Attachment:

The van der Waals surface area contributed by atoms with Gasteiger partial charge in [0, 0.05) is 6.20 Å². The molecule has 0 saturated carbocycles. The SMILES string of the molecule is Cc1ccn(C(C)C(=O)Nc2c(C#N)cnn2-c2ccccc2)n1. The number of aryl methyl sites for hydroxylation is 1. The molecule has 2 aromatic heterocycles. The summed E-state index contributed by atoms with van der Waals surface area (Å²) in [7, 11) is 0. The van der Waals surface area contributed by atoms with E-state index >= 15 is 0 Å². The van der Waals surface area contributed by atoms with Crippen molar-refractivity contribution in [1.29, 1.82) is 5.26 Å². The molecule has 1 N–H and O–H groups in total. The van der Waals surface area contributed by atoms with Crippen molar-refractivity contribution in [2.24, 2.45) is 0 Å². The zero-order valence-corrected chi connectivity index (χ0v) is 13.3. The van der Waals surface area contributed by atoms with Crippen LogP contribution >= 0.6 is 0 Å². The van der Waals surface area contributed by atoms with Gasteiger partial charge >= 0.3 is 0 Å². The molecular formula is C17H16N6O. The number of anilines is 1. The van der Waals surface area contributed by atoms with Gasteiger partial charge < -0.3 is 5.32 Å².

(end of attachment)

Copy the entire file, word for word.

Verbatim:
The van der Waals surface area contributed by atoms with Gasteiger partial charge in [0, 0.05) is 6.20 Å². The molecule has 0 saturated carbocycles. The SMILES string of the molecule is Cc1ccn(C(C)C(=O)Nc2c(C#N)cnn2-c2ccccc2)n1. The number of aryl methyl sites for hydroxylation is 1. The molecule has 2 aromatic heterocycles. The summed E-state index contributed by atoms with van der Waals surface area (Å²) in [7, 11) is 0. The van der Waals surface area contributed by atoms with E-state index >= 15 is 0 Å². The van der Waals surface area contributed by atoms with Crippen molar-refractivity contribution in [1.29, 1.82) is 5.26 Å². The molecule has 1 N–H and O–H groups in total. The van der Waals surface area contributed by atoms with Crippen molar-refractivity contribution in [2.24, 2.45) is 0 Å². The zero-order valence-corrected chi connectivity index (χ0v) is 13.3. The van der Waals surface area contributed by atoms with Crippen LogP contribution >= 0.6 is 0 Å². The van der Waals surface area contributed by atoms with Gasteiger partial charge >= 0.3 is 0 Å². The molecular formula is C17H16N6O. The number of anilines is 1. The van der Waals surface area contributed by atoms with Gasteiger partial charge < -0.3 is 5.32 Å².